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Farewell, Michael Morse

It was certainly an inevitable situation as Mike Rizzo tinkered with and cemented the Nationals line-up for the 2013 season, and now, Michael Morse’s time in Washington has come to an end. The Beast was traded yesterday to the Seattle Mariners in a three-way trade that will bring AJ Cole back to the District.

It was his 2011 campaign that truly brought him to the forefront as his bat did the work and his antics made fans swoon. His impact on so many games that season is undeniable and he was the offensive spark in the otherwise lackluster Nationals line-up. That season brought the Nats to the verge of taking the team to the division title the next year and his contributions will not be forgotten.

Singing his signature song, his cobra snake pre-bat routine, his elaborate schemes to smack shaving cream in teammates’ faces, and the phantom grand slam, among others, made Morse seem like the guy you could strike up a conversation with and instantly like him. And it felt like he’d enjoy it just as much.

Morse was the personality that made the Nationals in 2011-2012 so incredibly likeable. The Nats have a plethora of likeable personalities that seem, at times, to just be shy. Morse brought out those personalities. Not only did he make the fans smile, but it was clear he was that eccentric spark in the clubhouse that made fans cherish the roster they had.

Morse’s final at-bat came directly after the 45,966 in attendance at game 5 of the NLDS sang him one last tune, his signature late-game walk-up music of Aha’s “Take on Me.” To be perfectly honest, the above video nearly brought me to tears. It certainly became a tradition for the faithful and one that should follow the Beast on the rest of his journey through his career. So long, Beast. You will be missed.

Oh yeah, I’m also thankful he got traded to the other league. Thanks, Rizzo.


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Building blocks

I’ve always felt writing things down in the heat of the moment is the best way to bestow the true emotion of a situation. So to start that off…

I’m absolutely devastated.

I’ve been a straight-ticket DC sports fan for life and I’ve witnessed my fair share of heartbreak. It’s never been easy and my teams have always, ALWAYS let me down.

But that hurt the most. That hurt really bad.

It will go down in history as the biggest collapse in MLB postseason history, but that doesn’t quite sum up how much a punch in the gut that truly was. While Jayson Werth’s walk-off on Thursday night was “unbelievable” as Charlie Slowes so elegantly put it in his radio call on 1067, the Friday night nightmare was just as unbelievable… but in that awful way that’s hard to put into words.

But let’s not forget what a magical ride this season has been.

We experienced something great in 2012. At the beginning of the season, we told ourselves we were a year away from major accomplishments and were using this year as a building block. That building block turned into five months at the top of the division, our first NL East title, and the best record in baseball. I can’t find a single person that said we could achieve that much in 2012. Not one.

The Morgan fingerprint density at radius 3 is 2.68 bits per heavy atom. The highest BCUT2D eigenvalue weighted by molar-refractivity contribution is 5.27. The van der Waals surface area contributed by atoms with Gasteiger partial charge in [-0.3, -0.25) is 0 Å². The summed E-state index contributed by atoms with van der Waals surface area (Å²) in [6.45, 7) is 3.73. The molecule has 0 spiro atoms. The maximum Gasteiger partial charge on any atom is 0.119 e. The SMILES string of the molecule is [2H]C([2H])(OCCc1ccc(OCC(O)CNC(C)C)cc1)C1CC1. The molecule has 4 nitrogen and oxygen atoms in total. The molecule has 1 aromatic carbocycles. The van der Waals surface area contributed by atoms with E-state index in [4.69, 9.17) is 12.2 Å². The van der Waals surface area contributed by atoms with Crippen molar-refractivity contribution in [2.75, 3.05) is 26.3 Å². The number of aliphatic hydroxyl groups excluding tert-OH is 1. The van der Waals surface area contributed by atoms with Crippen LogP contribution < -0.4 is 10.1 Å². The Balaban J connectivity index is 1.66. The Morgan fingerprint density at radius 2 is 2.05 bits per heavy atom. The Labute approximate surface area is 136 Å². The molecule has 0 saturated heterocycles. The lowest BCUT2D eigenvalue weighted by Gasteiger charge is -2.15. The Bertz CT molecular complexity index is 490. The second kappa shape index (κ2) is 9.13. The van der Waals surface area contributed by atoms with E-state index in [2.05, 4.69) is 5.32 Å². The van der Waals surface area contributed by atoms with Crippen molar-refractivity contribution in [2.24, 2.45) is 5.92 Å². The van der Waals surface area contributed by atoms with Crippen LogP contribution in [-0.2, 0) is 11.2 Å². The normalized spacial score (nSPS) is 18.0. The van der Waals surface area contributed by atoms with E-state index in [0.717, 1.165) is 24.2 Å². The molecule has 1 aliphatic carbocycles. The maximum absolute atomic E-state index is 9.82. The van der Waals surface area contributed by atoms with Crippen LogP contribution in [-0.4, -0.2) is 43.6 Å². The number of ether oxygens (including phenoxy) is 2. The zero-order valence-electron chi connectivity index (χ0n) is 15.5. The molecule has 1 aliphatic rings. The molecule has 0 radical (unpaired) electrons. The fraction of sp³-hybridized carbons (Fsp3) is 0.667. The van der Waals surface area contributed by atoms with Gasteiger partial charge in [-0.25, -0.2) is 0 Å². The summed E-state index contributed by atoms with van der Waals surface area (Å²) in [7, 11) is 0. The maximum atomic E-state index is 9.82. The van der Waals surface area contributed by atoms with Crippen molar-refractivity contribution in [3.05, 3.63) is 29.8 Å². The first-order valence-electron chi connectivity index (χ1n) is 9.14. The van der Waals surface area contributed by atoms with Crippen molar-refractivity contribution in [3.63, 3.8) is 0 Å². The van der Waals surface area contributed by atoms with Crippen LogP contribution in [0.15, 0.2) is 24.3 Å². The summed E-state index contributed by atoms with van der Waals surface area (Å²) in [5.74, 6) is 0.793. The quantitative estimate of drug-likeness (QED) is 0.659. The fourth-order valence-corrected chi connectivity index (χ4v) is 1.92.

That’s nothing to scoff at. That’s something to build on.

The Nationals are built to endure the test of time. The team is young and the major parts (Werth, Harp, Stras, Zimm, Zimm(nn) Desmond, Gio) are locked down for a number of years and with what we have, our window with only these players have opened a five year window of success. And that’s without any additions. The potential for this squad is astounding. I’m excited to see what they do in the coming years.

I still have the Natitude that was so amazingly ignited this season. Yeah, you’ll see that as a joke, but it’s not. This season turned me from someone who liked baseball to someone who came to truly love. So I wanna say thank you to Davey, the team, and the organization for putting something special in place that I’ll be able to vigilantly cheer for in the years to come.

170 until Opening Day.

Can’t wait.

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Michael Morse shows you how to go Beast Mode

2011 was Michael “Beast Mode” Morse’s breakout year and while he’s largely been ignored by the national media, Nationals fans love their stunning star. After Adam LaRoche went to the disabled list, Morse stepped up and did what few believe he could.

And now he’s getting some attention. So here he is explaining how his pre-plate superstition and the secret behind his swing for ESPN The Magazine’s Technique. Our Nats deserve the attention, especially after an off-season where the team picked up some players that add serious depth to the rotation in Gio Gonzalez and Edwin Jackson.

This is a great video with some cool visuals so definitely give it a watch.

Morse led the team by hitting .303 and provided a bright spot in the lineup even without Ryan Zimmerman and Jayson Werth struggling in the first year of his seven-year contract. He hit for power, he drove in runs, and most of all, he was clutch.

Here’s to hoping for bigger things for Morse in 2012. We’re counting on you, bud.

BONUS: Morse just posted this spread from ESPN The Magazine. So beast.

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